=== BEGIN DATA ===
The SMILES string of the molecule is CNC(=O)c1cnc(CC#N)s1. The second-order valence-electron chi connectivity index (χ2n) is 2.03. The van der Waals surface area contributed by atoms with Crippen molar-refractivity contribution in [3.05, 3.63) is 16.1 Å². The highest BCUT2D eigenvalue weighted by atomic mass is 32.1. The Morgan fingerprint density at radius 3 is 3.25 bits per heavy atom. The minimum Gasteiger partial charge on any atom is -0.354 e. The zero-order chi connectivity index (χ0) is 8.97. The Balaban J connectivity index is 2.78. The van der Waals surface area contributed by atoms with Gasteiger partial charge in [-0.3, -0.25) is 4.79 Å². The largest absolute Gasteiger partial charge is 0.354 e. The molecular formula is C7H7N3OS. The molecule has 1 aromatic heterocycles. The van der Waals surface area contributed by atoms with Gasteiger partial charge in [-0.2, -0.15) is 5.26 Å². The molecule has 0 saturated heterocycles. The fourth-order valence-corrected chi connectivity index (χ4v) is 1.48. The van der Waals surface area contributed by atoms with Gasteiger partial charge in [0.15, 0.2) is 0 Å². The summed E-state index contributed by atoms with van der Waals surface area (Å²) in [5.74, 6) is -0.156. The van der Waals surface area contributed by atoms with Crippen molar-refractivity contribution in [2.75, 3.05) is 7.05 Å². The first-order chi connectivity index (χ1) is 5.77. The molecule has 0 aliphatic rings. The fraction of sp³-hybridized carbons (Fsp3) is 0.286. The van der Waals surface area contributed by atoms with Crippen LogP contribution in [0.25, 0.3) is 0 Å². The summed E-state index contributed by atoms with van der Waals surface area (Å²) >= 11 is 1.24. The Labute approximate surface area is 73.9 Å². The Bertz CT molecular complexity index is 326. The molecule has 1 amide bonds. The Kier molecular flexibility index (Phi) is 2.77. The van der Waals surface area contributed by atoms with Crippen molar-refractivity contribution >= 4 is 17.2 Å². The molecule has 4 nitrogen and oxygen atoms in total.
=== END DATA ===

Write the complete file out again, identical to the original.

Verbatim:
The SMILES string of the molecule is CNC(=O)c1cnc(CC#N)s1. The second-order valence-electron chi connectivity index (χ2n) is 2.03. The van der Waals surface area contributed by atoms with Crippen molar-refractivity contribution in [3.05, 3.63) is 16.1 Å². The highest BCUT2D eigenvalue weighted by atomic mass is 32.1. The Morgan fingerprint density at radius 3 is 3.25 bits per heavy atom. The minimum Gasteiger partial charge on any atom is -0.354 e. The zero-order chi connectivity index (χ0) is 8.97. The Balaban J connectivity index is 2.78. The van der Waals surface area contributed by atoms with Gasteiger partial charge in [-0.3, -0.25) is 4.79 Å². The largest absolute Gasteiger partial charge is 0.354 e. The molecular formula is C7H7N3OS. The molecule has 1 aromatic heterocycles. The van der Waals surface area contributed by atoms with Gasteiger partial charge in [-0.2, -0.15) is 5.26 Å². The molecule has 0 saturated heterocycles. The fourth-order valence-corrected chi connectivity index (χ4v) is 1.48. The van der Waals surface area contributed by atoms with Gasteiger partial charge in [0.15, 0.2) is 0 Å². The summed E-state index contributed by atoms with van der Waals surface area (Å²) in [5.74, 6) is -0.156. The van der Waals surface area contributed by atoms with Crippen molar-refractivity contribution in [2.75, 3.05) is 7.05 Å². The first-order chi connectivity index (χ1) is 5.77. The molecule has 0 aliphatic rings. The fraction of sp³-hybridized carbons (Fsp3) is 0.286. The van der Waals surface area contributed by atoms with Crippen LogP contribution in [0.25, 0.3) is 0 Å². The summed E-state index contributed by atoms with van der Waals surface area (Å²) >= 11 is 1.24. The Labute approximate surface area is 73.9 Å². The Bertz CT molecular complexity index is 326. The molecule has 1 amide bonds. The Kier molecular flexibility index (Phi) is 2.77. The van der Waals surface area contributed by atoms with Crippen molar-refractivity contribution >= 4 is 17.2 Å². The molecule has 4 nitrogen and oxygen atoms in total.